It’s been said that food brings people together, and yet recipes sometimes divide us. Take Brunswick stew, for example. There are the purists who say that because the recipe originated
It’s been said that food brings people together, and yet recipes sometimes divide us. Take Brunswick stew, for example.
There are the purists who say that because the recipe originated in hunting camps, to have an authentic Brunswick stew you have to throw in wild game, including a squirrel or two. But, to a lot of people, Brunswick stew looks like this: It substitutes chicken, pork, or beef (or some combination of the three) for wild game, and it likely includes tomatoes, butter beans, and corn.
Then there’s Virginia and Georgia, states that have tussled for years over which can call itself the birthplace of Brunswick stew. Both of them have erected signs — and not just any sign, but historical markers — to bolster their claims.
And in North Carolina, we serve Brunswick stew with our most divisive meal: barbecue. Appropriately, we disagree about Brunswick stew, too.
In eastern North Carolina, the stew includes potatoes. But in the Piedmont, you may or may not find potatoes as an ingredient.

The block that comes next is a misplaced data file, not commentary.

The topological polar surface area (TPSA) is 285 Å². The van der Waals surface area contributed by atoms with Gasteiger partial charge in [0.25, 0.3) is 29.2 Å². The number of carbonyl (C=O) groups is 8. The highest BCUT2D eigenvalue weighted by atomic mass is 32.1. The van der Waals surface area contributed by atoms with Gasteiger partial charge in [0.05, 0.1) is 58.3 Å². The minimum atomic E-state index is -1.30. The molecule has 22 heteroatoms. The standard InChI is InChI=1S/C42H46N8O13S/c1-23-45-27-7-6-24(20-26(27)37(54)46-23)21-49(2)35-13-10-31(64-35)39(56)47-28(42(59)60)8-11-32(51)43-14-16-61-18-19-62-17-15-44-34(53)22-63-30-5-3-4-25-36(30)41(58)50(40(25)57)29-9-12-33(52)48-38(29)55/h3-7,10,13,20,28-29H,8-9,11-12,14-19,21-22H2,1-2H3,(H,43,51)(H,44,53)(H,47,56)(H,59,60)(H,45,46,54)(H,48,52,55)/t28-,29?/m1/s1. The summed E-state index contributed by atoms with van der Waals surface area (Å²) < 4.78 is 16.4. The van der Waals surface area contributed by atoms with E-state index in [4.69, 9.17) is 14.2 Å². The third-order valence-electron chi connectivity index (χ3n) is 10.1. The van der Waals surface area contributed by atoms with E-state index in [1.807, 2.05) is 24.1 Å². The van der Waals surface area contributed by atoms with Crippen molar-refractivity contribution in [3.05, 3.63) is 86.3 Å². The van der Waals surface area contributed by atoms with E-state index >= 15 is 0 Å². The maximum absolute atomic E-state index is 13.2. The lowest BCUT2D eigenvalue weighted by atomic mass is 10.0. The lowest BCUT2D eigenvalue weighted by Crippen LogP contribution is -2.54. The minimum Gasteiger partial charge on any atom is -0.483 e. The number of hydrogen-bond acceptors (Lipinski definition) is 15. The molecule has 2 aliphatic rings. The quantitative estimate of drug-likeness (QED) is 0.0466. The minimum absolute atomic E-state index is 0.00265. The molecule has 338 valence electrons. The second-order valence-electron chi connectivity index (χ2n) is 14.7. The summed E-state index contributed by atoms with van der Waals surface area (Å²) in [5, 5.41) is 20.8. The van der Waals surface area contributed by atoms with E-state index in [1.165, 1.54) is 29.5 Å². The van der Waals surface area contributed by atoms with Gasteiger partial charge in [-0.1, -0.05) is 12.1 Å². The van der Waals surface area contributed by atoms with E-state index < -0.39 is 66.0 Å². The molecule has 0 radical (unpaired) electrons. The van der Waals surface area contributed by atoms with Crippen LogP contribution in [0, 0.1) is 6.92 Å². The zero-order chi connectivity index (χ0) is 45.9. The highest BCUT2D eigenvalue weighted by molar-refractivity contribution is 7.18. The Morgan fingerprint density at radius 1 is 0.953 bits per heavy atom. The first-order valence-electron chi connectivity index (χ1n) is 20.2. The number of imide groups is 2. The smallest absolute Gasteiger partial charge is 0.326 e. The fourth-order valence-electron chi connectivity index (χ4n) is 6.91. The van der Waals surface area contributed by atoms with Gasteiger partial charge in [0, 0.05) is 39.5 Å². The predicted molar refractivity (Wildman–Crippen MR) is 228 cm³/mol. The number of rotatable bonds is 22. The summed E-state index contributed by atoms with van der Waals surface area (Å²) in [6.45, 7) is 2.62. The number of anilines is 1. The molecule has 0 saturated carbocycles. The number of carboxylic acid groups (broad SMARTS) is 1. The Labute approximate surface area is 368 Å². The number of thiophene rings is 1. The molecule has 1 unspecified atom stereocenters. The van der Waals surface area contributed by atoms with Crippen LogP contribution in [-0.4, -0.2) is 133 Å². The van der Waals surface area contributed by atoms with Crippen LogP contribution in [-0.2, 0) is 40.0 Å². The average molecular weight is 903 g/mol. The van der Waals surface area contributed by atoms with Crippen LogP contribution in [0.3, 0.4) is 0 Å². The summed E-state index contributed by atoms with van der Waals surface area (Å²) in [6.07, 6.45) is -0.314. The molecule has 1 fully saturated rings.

At the annual barbecue at Poplar Tent Presbyterian Church in Concord, you definitely won’t find potatoes. For as long as people there can remember, the church has always added one peculiar ingredient to its stew — rice.
Janie Hensley manages a crew that cooks about 70 large pots of Brunswick stew for the barbecue, held the first Thursday in November. She inherited the job from her mother, Mildred Heglar, who’s credited with writing down Poplar Tent’s recipe.
“We use Campbell’s tomato juice and Mahatma rice,” Hensley says. Her crew starts cooking the stew on the Wednesday before the barbecue and keeps cooking the Thursday of, in order to keep the stew warm.
“If you let it cool, it’ll get too thick, like cold grits,” Hensley says. “Of course, some people see the rice in there and immediately say, ‘This isn’t Brunswick stew!’
“I’m quick to correct them that it is — it’s Poplar Tent Brunswick stew.”
½ gallon tomato juice
6 ounces uncooked rice
½ stick butter or margarine
½ teaspoon black pepper
1 pound ground chicken, cooked
¼ teaspoon red pepper
1 pint lima beans
1 pint corn
¹⁄₈ cup sugar
1 teaspoon salt
1 pound ground chuck, cooked
½ cup chicken broth
½ cup beef broth
Combine ingredients and cook slowly. Can be made in a slow cooker.
Order a cookbook
Find the Brunswick stew recipe above, as well as the church’s secret barbecue sauce, inside Recipes to Remember. To purchase, call Poplar Tent Presbyterian Church at (704) 786-1603 or email email@example.com.